Kim contended that the IRS was time barred from collecting the 1992 trust fund recovery penalty because the 10-year limitations period had expired. Code Sec. 6502(a)(1) provides generally that if the assessment of any tax imposed by the Code is made within the relevant statute of limitations, then the tax may be collected by levy as long as the levy is made within 10 years after the assessment. The IRS cited Reg. Sec. 301.6503(c)-1(b), which provides that the running of the statute of limitations on collection is suspended for the period during which the taxpayer is absent from the United States if that period is a continuous period of absence from the United States extending for six months or more.

The March 15, 2011, NFTL was filed well beyond 10 years after the June 15, 1993, date on which Kim's 1992 trust fund recovery penalty liability was assessed. Kim established a prima facie case that the statute of limitations precluded the IRS from collecting the 1992 trust fund recovery penalty. The IRS contended that Kim lived in the Bahamas and any traveling she did to the United States during the six-month periods consisted of casual and temporary visits, such that the period of limitations was suspended.

During a 2006 deposition before the Department of Justice, Kim testified that her address was in the Bahamas. She testified that the deposition pertained to her husband's tax case, and explained that she believed it to be a general question about where she lived with her husband. She also explained that when she answered "five years" in reference to how long she lived in the Bahamas, she meant they had the apartment for five years. Kim testified that she was not asked whether she lived continuously in the Bahamas or whether she had other residences.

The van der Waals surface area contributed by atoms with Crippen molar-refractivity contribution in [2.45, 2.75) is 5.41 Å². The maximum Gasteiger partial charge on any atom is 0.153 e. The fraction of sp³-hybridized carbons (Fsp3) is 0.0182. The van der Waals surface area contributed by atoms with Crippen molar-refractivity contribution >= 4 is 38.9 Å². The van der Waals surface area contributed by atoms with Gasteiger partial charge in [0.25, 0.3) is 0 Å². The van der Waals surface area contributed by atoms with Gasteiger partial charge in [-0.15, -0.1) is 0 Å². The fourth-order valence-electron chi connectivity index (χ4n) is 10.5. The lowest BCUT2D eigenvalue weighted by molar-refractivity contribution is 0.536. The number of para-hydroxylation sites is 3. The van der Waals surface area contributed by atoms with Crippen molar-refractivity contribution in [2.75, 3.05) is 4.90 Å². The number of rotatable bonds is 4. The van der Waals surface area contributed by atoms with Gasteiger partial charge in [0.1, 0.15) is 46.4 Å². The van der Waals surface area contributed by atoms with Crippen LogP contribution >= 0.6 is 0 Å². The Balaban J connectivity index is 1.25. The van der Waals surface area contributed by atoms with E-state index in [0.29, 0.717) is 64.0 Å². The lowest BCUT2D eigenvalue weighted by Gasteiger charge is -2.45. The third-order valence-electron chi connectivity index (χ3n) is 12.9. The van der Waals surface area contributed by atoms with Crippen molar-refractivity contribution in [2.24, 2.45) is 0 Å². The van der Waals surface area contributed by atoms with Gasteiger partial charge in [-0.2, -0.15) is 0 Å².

The Tax Court held that when the IRS filed the NFTL, the 10-year period of limitations had expired with respect to the 1992 trust fund recovery penalty. The Tax Court said that credible evidence failed to establish that Kim was outside the United States for any continuous period of at least six months from 2002 through June 15, 2003, including casual and temporary visits. Kim, the court noted, convincingly testified that she lived and worked in the United States and was never generally and substantially outside the United States from 2002 through 2012.

For a discussion of the statute of limitations on the collection of tax after assessment, see Parker Tax ¶260,130. (Staff Editor Parker Tax Publishing)

Disclaimer: This publication does not, and is not intended to, provide legal, tax or accounting advice, and readers should consult their tax advisors concerning the application of tax laws to their particular situations. This analysis is not tax advice and is not intended or written to be used, and cannot be used, for purposes of avoiding tax penalties that may be imposed on any taxpayer. The information contained herein is general in nature and based on authorities that are subject to change. Parker Tax Publishing guarantees neither the accuracy nor completeness of any information and is not responsible for any errors or omissions, or for results obtained by others as a result of reliance upon such information. Parker Tax Publishing assumes no obligation to inform the reader of any changes in tax laws or other factors that could affect information contained herein.